PATRICK:  I checked with Vegas today on the over/under.  Do you realize that the over/under on victories is just about the same for the Packers and the Jets?  If Favre would happen to do better with the Jets than Rogers does with the Packers, Ted Thompson, the GM, his job is the one that‘s sort of hanging there in limbo.  Because the Packer fans are going to say, OK, we‘ll buy into Aaron Rogers.  But was he an upgrade.  The NFL is a win now league.  Favre would help you win today, but they have been trying to move on for the last three years. 

So I think he‘ll have them monitoring Favre‘s success.  But Aaron Rogers, he‘s got a tough road here. 

OLBERMANN:  What is that over your left shoulder, by the way?  What is that?  What is that large thing? 

PATRICK:  That‘s one of my—I borrowed that from Bob Costas.  It‘s his sports Emmy.  Is that what you‘re talking about? 

OLBERMANN:  Yes, because I have never seen one of those up close.  Dan Patrick, soon to join me on “Football Night in America” on NBC, or as we call it in the building, FNIA.  Talk to you soon, partner.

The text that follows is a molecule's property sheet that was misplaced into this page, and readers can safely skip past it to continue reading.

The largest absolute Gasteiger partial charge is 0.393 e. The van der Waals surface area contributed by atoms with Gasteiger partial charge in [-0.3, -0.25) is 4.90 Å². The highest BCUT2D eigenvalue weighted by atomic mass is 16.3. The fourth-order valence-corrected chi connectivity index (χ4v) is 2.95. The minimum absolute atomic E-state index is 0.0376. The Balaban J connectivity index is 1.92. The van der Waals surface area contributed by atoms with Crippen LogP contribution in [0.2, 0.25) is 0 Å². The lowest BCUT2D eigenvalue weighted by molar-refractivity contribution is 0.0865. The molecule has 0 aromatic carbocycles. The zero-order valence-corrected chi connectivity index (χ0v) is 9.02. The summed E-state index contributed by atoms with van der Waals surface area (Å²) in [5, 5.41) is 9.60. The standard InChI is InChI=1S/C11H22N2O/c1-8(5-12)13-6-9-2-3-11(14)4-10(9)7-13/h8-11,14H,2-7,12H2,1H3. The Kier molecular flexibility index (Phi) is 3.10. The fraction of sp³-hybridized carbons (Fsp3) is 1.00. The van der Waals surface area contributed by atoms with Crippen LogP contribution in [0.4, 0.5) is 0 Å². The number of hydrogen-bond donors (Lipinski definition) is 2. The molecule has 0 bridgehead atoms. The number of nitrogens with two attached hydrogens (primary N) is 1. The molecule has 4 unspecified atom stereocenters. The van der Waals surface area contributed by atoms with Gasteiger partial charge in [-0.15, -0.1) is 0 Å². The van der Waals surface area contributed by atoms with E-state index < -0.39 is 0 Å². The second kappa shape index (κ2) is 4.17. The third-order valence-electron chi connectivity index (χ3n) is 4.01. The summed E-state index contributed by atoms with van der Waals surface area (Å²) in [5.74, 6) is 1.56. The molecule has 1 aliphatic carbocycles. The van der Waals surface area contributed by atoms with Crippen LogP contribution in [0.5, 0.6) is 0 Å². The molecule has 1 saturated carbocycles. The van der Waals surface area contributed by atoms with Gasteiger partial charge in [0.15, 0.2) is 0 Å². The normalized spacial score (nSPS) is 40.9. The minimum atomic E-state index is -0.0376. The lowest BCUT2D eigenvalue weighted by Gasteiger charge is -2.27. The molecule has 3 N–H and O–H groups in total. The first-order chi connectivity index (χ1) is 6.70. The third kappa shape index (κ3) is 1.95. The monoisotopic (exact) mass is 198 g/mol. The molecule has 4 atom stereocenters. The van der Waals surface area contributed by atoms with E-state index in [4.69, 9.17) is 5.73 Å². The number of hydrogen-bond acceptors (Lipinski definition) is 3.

PATRICK:  It‘s great to be on COUNTDOWN.  Thank you, KO. 

OLBERMANN:  See you.  That‘s COUNTDOWN for this 1,926th day since the declaration of mission accomplished in Iraq.  I‘m Keith Olbermann, good night and good luck. 



Content and programming copyright 2008 MSNBC.  ALL RIGHTS RESERVED.  Transcription Copyright 2008 ASC LLC ALL RIGHTS  RESERVED. No license is granted to the user of this material other than for research. User may not reproduce or redistribute the material except for user‘s personal or internal use and, in such case, only one copy may be printed, nor shall user use any material for commercial purposes or in any fashion that may infringe upon MSNBC and ASC LLC‘s copyright or other proprietary rights or interests in the material. This is not a legal transcript for purposes of litigation.